Every time you see

def some_one

‘some_one’ is a method. Methods let you store a block a code and execute it when you call the method name. You can also use  a method to pass arguments. If I said some_one(name) that would be an argument for the method. I could then say:

def some_one(name)
puts "Hello #{name}"

Which would allow me to do this.

=> Hello Kyle

I can also use a default for the method argument.

def some_one(name = "there")
puts "Hello @{name}"

Hello there

Those are really simple examples but there is no need to complicate things. A method stores some functionality that you can call later, it becomes more useful when you pass it arguments. In the Ruby documentation they give an example of a greeter method where they create a say_hi and say_bye method in that instance you could call a method depending on whether the user is coming or leaving the site. It’s common to group similar methods into a class, we don’t cover that here but there is a method called ‘initialize’ called inside of classes that is very important. You will see the initialize method a lot so it’s important you know what is happening.

The world initialize in english means to start something so think of it as the method that starts things off. An initialize method will hold methods that will happen automatically every time an instance of a class is created. This just means if we setting methods inside the class they will have the opportunity to use the default values that have been set or whatever the initialize method contains. I will give a quick example here before I finish explaining what initialize does to help try to make it clear.

class Greeter 
 def initialize(name = "world") 
  @name = name 
 def say_hi 
  puts "Hi #{@name}!"
 def say_bye 
  puts "Bye #{@name}, come back soon"

So what is happening is we are telling the computer that when we call the say_hi or say_bye method there should be parameters of a name passed. If there aren’t any parameters passed we will say world. If name didn’t have a default value it would just be (name) and below it we have created the instance variable @name which = the value of name. So if you did pass a name it could have been stored in that variable. Here’s how it looks in action.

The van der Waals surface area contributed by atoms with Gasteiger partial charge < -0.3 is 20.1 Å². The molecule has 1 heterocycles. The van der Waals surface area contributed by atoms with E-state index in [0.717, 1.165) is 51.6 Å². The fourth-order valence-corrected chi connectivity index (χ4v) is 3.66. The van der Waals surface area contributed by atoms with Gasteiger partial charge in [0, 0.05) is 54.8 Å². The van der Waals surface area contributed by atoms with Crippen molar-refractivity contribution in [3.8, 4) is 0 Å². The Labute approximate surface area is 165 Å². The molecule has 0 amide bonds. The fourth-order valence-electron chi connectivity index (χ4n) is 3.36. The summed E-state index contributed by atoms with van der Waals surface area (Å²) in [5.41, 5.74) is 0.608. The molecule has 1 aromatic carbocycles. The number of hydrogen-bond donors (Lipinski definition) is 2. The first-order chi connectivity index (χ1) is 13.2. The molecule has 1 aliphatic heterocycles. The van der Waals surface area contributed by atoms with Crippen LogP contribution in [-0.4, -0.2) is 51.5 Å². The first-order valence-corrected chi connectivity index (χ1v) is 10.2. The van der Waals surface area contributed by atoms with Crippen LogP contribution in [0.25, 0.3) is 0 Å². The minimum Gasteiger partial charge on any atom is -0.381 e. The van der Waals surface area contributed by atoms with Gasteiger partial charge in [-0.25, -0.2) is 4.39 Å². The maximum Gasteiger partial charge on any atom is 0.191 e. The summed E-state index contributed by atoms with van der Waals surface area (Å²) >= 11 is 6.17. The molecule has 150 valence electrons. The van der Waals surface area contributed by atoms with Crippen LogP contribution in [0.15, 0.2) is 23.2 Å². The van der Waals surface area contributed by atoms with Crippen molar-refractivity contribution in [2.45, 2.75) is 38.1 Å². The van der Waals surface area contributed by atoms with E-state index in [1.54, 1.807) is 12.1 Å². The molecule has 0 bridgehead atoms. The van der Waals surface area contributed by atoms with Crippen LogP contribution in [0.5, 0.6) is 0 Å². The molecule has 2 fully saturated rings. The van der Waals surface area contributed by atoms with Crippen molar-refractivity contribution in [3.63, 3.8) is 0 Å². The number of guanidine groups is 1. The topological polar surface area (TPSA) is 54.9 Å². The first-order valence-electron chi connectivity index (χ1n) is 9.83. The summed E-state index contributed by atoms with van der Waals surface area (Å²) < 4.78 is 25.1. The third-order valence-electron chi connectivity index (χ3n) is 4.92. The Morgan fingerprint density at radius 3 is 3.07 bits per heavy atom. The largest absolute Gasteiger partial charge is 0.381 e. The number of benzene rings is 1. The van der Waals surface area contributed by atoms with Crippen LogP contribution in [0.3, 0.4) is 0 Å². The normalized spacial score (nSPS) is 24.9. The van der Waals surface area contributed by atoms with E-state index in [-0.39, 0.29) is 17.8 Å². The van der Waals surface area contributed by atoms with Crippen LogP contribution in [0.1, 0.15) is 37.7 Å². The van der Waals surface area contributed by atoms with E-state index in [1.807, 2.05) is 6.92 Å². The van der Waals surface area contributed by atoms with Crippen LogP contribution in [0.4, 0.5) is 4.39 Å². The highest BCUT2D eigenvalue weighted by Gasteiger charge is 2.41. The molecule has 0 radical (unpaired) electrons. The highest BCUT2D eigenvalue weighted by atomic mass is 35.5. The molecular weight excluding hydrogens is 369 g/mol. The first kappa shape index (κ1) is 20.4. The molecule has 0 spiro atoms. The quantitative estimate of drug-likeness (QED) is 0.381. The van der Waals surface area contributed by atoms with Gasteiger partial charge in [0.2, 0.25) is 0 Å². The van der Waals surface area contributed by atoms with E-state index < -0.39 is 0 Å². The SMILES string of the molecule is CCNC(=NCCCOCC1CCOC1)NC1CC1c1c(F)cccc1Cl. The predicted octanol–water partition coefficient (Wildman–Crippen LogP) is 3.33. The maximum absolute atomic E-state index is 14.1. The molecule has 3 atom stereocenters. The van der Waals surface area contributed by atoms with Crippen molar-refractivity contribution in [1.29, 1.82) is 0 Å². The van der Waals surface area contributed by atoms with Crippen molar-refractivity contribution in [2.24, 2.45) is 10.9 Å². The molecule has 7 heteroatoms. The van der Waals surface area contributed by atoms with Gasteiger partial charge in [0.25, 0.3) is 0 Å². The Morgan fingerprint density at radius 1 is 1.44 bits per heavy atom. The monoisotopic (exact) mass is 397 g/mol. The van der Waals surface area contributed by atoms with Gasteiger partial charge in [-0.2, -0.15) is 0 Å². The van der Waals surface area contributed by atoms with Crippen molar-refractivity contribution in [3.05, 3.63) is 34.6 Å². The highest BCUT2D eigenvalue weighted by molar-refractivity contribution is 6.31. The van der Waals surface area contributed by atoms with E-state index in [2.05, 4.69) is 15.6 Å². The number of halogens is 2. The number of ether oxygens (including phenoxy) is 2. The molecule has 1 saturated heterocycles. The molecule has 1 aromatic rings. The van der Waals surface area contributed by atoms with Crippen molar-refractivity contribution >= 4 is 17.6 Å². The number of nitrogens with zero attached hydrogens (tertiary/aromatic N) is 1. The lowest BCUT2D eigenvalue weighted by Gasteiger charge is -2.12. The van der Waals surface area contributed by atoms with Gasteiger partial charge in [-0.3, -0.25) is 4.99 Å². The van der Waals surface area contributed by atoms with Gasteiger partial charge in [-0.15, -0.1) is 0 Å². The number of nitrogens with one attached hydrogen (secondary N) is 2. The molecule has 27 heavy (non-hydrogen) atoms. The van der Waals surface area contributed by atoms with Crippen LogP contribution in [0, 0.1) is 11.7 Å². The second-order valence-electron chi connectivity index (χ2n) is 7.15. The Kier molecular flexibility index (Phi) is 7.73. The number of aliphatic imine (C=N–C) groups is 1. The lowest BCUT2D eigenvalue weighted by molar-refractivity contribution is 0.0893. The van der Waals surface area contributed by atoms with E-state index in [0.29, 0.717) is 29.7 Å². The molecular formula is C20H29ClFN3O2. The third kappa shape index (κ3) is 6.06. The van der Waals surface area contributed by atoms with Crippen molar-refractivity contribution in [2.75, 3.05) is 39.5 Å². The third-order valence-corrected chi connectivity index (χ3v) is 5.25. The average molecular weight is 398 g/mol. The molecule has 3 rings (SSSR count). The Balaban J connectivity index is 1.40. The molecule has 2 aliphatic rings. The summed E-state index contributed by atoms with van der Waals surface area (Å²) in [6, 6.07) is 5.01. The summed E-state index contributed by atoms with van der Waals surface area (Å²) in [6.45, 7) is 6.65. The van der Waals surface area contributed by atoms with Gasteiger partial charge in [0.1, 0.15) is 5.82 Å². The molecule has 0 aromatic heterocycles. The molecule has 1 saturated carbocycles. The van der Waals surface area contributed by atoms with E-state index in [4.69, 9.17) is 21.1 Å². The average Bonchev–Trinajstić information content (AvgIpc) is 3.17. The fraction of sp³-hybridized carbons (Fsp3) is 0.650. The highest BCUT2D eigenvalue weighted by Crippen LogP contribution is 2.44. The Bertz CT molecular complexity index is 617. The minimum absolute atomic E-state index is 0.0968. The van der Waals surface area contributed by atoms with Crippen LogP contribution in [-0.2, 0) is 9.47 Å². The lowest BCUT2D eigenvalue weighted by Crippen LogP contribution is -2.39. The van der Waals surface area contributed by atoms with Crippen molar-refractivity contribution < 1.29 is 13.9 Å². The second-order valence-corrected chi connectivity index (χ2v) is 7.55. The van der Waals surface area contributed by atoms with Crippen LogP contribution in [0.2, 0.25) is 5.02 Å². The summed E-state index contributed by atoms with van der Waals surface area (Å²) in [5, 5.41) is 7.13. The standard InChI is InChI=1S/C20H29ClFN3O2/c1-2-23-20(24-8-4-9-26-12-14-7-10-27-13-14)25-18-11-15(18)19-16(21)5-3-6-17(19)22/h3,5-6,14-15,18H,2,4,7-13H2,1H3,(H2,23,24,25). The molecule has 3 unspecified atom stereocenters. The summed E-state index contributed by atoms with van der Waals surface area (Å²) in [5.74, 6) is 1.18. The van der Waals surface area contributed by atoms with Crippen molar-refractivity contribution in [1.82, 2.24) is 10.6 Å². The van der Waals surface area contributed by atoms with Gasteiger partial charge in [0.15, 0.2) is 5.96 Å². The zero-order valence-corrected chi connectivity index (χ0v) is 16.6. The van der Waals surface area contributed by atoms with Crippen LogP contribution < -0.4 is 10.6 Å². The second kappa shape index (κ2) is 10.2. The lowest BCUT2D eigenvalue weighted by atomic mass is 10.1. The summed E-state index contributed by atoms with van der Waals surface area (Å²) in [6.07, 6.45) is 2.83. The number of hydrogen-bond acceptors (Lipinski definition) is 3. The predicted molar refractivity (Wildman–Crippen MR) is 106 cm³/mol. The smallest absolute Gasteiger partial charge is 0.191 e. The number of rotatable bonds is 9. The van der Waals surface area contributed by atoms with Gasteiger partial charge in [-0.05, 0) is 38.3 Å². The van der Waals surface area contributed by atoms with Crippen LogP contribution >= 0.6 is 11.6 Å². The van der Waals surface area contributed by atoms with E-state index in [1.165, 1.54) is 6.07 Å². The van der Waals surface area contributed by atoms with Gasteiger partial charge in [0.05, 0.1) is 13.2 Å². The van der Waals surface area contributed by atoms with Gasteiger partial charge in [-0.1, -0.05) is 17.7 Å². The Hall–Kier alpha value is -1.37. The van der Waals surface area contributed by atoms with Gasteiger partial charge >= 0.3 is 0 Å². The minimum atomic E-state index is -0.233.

>> class Greeter 
>>  def initialize(name = "world") 
>>   @name = name 
>>  end 
>>  def say_hi 
>>   puts "Hi #{@name}!"
>>  end 
>>  def say_bye 
>>   puts "Bye #{@name}, come back soon"
>>  end 
>> end
=> nil
>> b =
=> #
>> b.say_hi
Hi world!
=> nil
>> c ="Kyle")
=> #
>> c.say_bye
Bye Kyle, come back soon
=> nil
>> d ="Kyle","John")
ArgumentError: wrong number of arguments (2 for 1)
	from (irb):16:in `initialize'
	from (irb):16:in `new'
	from (irb):16

I’m creating a new instance of the Greeter class. Every time I do that it’s running the initialize method which is allowing me to pass no parameters and still get Hi world! If I call the new method on greeter then pass “Kyle” I can use the variable I stored that parameter in to say Hi Kyle or in this case Bye Kyle, come back soon. Lastly you can see that it won’t accept more parameters than were defined.

There are a couple other things to know about initialize:
– How do we pass the arguments into initialize?… the .new method takes values it has and passes them into initialize.
– Once we start adding arguments to .new it always expects them… unless we set default values.

– If you are working with an object and what to know what methods have been defined on it you can call .instance_methods(false) … if you just called instance methods it would return all of the ones defined by ancestor classes.

Last thing we are going to mention about methods because you will see it so often is attr_accessor methods. There are three attr methods
attr_accessor – creates a getter a setter
attr_reader – creates a getter
attr_writer – creates a setter

The reason you wouldn’t just use accessor for everything is mostly because of performance you don’t need to have a bunch of methods in your program that will never be called.

Getter and setter methods.
above we created an instance variable of @name so that we could read the name we passed in the arguments but if we want to be able to write the name we need to do something that looks like this.

def name =(str) 
 @name = str 

That way our name is set to a string.

so by saying

def name 

We can read the name and the above lets us write the name. Creating these two types of methods happens so often that ruby gave use attr methods to speed up this process. I’m sure you can tell from my description above which one does which.

If I want to create them all I have to do is call them.

attr_accessor :name (does everything I did above) getter and setter both finished and the instance variable is still available for use so I could also make other methods within my class like.

def greeting 
 "Hello #{@name}" 

Then I can do a bunch of different things once I call .new on the class. I can set that instance to a variable g, set the name with: = “Ron” … then call my new greeting method
g.greeting => “Hello Ron”

Hope that helps clarify some things I will probably be back to make changes to these posts but in the meantime check out the Ruby documentation if anything I say doesn’t make sense.

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